Dia de Muertos (Day of the Dead) altar with traditional decorations: sugar skull, orange cempasùchitl flowers, papel picado (cut tissue paper), fruit and candles.
The Heartwarming Reason Sugar Skulls Have Names Written On Them
By Jennifer Amos
Sugar skulls are traditionally made during Día de Los Muertos, or Day of the Dead, which is an important holiday in Mexico. It's commonly believed that during Día de Los Muertos the veil between our world and the spirit world becomes thin enough for spirits to pass through, giving families a chance to reunite with lost loved ones.
During the holiday, families honor the lives of loved ones that have passed on and decorate their altars and gravestones with offerings such as sugar skulls, their favorite foods, candles, marigolds, fruit, and stacks of tortillas. While most sugar skulls are decorated with the names of lost loved ones, sometimes they may also hold the names of living members who wish to save their spot in the underworld.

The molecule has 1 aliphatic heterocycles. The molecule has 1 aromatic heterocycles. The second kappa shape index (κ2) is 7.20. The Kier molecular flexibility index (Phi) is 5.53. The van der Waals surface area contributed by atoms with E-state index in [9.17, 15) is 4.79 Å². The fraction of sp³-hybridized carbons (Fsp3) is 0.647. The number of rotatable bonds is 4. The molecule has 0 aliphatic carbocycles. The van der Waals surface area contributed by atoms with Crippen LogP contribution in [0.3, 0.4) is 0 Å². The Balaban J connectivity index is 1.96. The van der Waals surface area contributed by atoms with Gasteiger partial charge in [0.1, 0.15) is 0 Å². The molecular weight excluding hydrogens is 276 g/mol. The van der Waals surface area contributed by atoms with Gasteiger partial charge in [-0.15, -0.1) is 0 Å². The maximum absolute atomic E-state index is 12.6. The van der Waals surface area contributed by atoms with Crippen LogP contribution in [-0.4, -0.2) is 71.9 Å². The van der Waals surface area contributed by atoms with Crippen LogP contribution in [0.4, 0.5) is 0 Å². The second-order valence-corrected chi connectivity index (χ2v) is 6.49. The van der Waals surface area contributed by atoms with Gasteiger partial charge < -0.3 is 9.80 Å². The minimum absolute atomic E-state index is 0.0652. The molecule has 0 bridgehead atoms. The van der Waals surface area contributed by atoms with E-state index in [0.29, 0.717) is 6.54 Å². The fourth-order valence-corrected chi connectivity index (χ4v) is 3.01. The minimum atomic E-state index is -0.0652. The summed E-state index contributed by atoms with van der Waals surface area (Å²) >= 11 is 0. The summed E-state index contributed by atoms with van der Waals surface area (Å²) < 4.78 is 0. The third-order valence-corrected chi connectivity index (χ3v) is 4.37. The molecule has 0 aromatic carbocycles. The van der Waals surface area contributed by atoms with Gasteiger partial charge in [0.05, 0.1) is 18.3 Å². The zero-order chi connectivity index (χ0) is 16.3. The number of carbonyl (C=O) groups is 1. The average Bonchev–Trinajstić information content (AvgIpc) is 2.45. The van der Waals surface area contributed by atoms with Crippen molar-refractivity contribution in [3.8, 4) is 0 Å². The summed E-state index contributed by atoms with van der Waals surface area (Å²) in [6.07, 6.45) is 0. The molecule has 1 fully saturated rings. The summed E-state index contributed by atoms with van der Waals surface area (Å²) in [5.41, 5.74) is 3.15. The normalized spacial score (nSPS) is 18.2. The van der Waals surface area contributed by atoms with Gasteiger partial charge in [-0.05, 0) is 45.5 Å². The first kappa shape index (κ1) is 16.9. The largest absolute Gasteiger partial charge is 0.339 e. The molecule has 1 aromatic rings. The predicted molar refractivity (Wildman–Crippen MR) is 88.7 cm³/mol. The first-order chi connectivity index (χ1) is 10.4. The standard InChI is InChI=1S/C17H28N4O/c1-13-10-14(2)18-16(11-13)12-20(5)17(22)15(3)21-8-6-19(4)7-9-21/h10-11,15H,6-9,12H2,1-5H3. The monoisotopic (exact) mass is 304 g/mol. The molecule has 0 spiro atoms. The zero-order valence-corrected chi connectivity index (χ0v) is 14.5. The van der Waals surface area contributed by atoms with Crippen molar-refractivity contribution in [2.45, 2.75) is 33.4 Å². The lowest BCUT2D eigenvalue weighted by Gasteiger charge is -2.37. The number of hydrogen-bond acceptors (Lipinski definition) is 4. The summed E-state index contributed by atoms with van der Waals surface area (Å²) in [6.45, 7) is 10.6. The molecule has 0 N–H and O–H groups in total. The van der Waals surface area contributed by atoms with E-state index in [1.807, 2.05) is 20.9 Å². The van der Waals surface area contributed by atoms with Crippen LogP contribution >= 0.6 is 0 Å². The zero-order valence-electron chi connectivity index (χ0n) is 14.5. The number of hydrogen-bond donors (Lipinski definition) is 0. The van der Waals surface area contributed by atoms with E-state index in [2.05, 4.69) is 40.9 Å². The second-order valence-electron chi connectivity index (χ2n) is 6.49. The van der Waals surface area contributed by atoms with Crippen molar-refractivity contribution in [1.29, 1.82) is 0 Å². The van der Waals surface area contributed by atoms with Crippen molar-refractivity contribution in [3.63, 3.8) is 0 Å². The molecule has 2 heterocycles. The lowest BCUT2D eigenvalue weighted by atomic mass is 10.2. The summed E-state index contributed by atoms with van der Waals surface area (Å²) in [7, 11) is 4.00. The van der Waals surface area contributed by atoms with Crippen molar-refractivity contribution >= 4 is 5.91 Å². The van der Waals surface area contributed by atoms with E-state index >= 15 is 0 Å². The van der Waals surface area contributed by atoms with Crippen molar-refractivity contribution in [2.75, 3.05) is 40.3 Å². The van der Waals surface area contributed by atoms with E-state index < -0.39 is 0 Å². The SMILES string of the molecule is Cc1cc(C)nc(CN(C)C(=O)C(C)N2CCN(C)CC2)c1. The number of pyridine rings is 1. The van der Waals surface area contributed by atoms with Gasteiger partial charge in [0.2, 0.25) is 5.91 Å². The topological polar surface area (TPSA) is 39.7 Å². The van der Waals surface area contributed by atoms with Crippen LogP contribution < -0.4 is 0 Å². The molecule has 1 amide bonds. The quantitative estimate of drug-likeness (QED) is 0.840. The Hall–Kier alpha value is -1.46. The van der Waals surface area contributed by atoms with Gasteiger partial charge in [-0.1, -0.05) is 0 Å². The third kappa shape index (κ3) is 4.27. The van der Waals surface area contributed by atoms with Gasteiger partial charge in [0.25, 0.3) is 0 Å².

Although sugar skulls are edible, most people don't eat them because of their symbolic meaning; in fact, large sugar skulls symbolize adult loved ones that have passed, and smaller skulls are for children. Sugar skulls are so iconic that some people also paint their faces to resemble them, and jewelry, candy, and tattoos can be seen with sugar skull designs.